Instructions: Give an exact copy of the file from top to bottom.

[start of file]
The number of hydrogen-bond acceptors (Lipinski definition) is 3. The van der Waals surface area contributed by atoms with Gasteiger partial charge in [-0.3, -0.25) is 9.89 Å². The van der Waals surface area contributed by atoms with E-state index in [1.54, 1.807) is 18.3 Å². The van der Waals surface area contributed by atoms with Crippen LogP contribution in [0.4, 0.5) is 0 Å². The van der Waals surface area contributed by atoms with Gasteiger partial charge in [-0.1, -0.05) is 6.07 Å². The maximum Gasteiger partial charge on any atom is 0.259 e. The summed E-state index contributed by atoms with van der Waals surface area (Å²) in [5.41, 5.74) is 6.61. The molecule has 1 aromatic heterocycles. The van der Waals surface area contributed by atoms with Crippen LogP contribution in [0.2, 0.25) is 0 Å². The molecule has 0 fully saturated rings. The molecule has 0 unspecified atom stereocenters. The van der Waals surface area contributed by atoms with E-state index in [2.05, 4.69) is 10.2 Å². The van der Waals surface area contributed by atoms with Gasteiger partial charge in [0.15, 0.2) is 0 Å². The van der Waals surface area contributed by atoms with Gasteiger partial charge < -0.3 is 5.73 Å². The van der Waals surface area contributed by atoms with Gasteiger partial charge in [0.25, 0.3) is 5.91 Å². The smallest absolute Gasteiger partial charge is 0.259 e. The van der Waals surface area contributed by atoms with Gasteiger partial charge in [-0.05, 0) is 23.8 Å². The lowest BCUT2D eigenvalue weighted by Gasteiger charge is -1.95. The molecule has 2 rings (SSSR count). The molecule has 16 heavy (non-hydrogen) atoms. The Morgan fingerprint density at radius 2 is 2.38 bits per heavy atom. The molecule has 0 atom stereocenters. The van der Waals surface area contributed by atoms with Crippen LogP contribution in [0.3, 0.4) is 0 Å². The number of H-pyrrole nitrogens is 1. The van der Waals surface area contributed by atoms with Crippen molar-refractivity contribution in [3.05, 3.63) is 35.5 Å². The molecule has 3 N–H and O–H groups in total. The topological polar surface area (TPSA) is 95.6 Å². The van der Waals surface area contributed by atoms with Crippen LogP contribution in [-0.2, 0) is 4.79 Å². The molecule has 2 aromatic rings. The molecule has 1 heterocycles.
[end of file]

The number of hydrogen-bond acceptors (Lipinski definition) is 3. The van der Waals surface area contributed by atoms with Gasteiger partial charge in [-0.3, -0.25) is 9.89 Å². The van der Waals surface area contributed by atoms with E-state index in [1.54, 1.807) is 18.3 Å². The van der Waals surface area contributed by atoms with Crippen LogP contribution in [0.4, 0.5) is 0 Å². The van der Waals surface area contributed by atoms with Gasteiger partial charge in [-0.1, -0.05) is 6.07 Å². The maximum Gasteiger partial charge on any atom is 0.259 e. The summed E-state index contributed by atoms with van der Waals surface area (Å²) in [5.41, 5.74) is 6.61. The molecule has 1 aromatic heterocycles. The van der Waals surface area contributed by atoms with Crippen LogP contribution in [0.2, 0.25) is 0 Å². The molecule has 0 fully saturated rings. The molecule has 0 unspecified atom stereocenters. The van der Waals surface area contributed by atoms with E-state index in [2.05, 4.69) is 10.2 Å². The van der Waals surface area contributed by atoms with Gasteiger partial charge in [0.15, 0.2) is 0 Å². The van der Waals surface area contributed by atoms with Gasteiger partial charge < -0.3 is 5.73 Å². The van der Waals surface area contributed by atoms with Gasteiger partial charge in [0.25, 0.3) is 5.91 Å². The smallest absolute Gasteiger partial charge is 0.259 e. The van der Waals surface area contributed by atoms with Gasteiger partial charge in [-0.05, 0) is 23.8 Å². The lowest BCUT2D eigenvalue weighted by Gasteiger charge is -1.95. The molecule has 2 rings (SSSR count). The molecule has 16 heavy (non-hydrogen) atoms. The Morgan fingerprint density at radius 2 is 2.38 bits per heavy atom. The molecule has 0 atom stereocenters. The van der Waals surface area contributed by atoms with Crippen LogP contribution in [0.3, 0.4) is 0 Å². The number of H-pyrrole nitrogens is 1. The van der Waals surface area contributed by atoms with Crippen molar-refractivity contribution in [3.05, 3.63) is 35.5 Å². The molecule has 3 N–H and O–H groups in total. The topological polar surface area (TPSA) is 95.6 Å². The van der Waals surface area contributed by atoms with Crippen LogP contribution in [-0.2, 0) is 4.79 Å². The molecule has 2 aromatic rings. The molecule has 1 heterocycles.